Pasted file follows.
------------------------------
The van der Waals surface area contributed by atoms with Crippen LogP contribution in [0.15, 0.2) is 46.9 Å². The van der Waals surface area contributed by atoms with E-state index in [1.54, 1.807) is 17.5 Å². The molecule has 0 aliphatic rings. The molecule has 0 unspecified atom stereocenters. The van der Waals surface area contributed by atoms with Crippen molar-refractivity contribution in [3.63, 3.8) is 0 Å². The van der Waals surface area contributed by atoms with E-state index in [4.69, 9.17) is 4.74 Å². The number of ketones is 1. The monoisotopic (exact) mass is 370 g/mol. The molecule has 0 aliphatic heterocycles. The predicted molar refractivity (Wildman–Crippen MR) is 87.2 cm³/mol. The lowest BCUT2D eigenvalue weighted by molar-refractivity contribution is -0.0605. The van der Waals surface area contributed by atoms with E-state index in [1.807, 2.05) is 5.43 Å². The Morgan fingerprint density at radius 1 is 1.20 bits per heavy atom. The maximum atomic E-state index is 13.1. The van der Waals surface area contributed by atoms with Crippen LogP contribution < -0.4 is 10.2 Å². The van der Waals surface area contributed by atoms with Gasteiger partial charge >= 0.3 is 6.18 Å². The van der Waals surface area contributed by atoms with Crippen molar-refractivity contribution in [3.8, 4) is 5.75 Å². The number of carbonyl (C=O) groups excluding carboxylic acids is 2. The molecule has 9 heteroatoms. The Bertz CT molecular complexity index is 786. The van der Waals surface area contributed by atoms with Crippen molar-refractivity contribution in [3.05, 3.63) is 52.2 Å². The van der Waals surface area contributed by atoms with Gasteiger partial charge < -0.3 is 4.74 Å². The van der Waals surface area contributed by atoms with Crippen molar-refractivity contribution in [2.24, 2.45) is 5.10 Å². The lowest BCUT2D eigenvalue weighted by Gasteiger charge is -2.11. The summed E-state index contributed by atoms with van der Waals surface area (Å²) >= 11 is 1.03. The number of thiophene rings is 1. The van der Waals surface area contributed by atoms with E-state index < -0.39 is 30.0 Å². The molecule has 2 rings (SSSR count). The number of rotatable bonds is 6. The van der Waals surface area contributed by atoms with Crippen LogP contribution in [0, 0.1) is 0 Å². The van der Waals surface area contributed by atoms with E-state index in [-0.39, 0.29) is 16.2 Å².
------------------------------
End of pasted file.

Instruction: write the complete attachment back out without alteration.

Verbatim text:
The van der Waals surface area contributed by atoms with Crippen LogP contribution in [0.15, 0.2) is 46.9 Å². The van der Waals surface area contributed by atoms with E-state index in [1.54, 1.807) is 17.5 Å². The molecule has 0 aliphatic rings. The molecule has 0 unspecified atom stereocenters. The van der Waals surface area contributed by atoms with Crippen molar-refractivity contribution in [3.63, 3.8) is 0 Å². The van der Waals surface area contributed by atoms with E-state index in [4.69, 9.17) is 4.74 Å². The number of ketones is 1. The monoisotopic (exact) mass is 370 g/mol. The molecule has 0 aliphatic heterocycles. The predicted molar refractivity (Wildman–Crippen MR) is 87.2 cm³/mol. The lowest BCUT2D eigenvalue weighted by molar-refractivity contribution is -0.0605. The van der Waals surface area contributed by atoms with E-state index in [1.807, 2.05) is 5.43 Å². The Morgan fingerprint density at radius 1 is 1.20 bits per heavy atom. The maximum atomic E-state index is 13.1. The van der Waals surface area contributed by atoms with Crippen LogP contribution < -0.4 is 10.2 Å². The van der Waals surface area contributed by atoms with Gasteiger partial charge >= 0.3 is 6.18 Å². The van der Waals surface area contributed by atoms with Crippen molar-refractivity contribution in [3.8, 4) is 5.75 Å². The number of carbonyl (C=O) groups excluding carboxylic acids is 2. The molecule has 9 heteroatoms. The Bertz CT molecular complexity index is 786. The van der Waals surface area contributed by atoms with Crippen molar-refractivity contribution in [3.05, 3.63) is 52.2 Å². The van der Waals surface area contributed by atoms with Gasteiger partial charge < -0.3 is 4.74 Å². The van der Waals surface area contributed by atoms with Crippen molar-refractivity contribution in [2.24, 2.45) is 5.10 Å². The lowest BCUT2D eigenvalue weighted by Gasteiger charge is -2.11. The summed E-state index contributed by atoms with van der Waals surface area (Å²) >= 11 is 1.03. The number of thiophene rings is 1. The van der Waals surface area contributed by atoms with E-state index < -0.39 is 30.0 Å². The molecule has 2 rings (SSSR count). The number of rotatable bonds is 6. The van der Waals surface area contributed by atoms with Crippen LogP contribution in [0, 0.1) is 0 Å². The van der Waals surface area contributed by atoms with E-state index in [-0.39, 0.29) is 16.2 Å².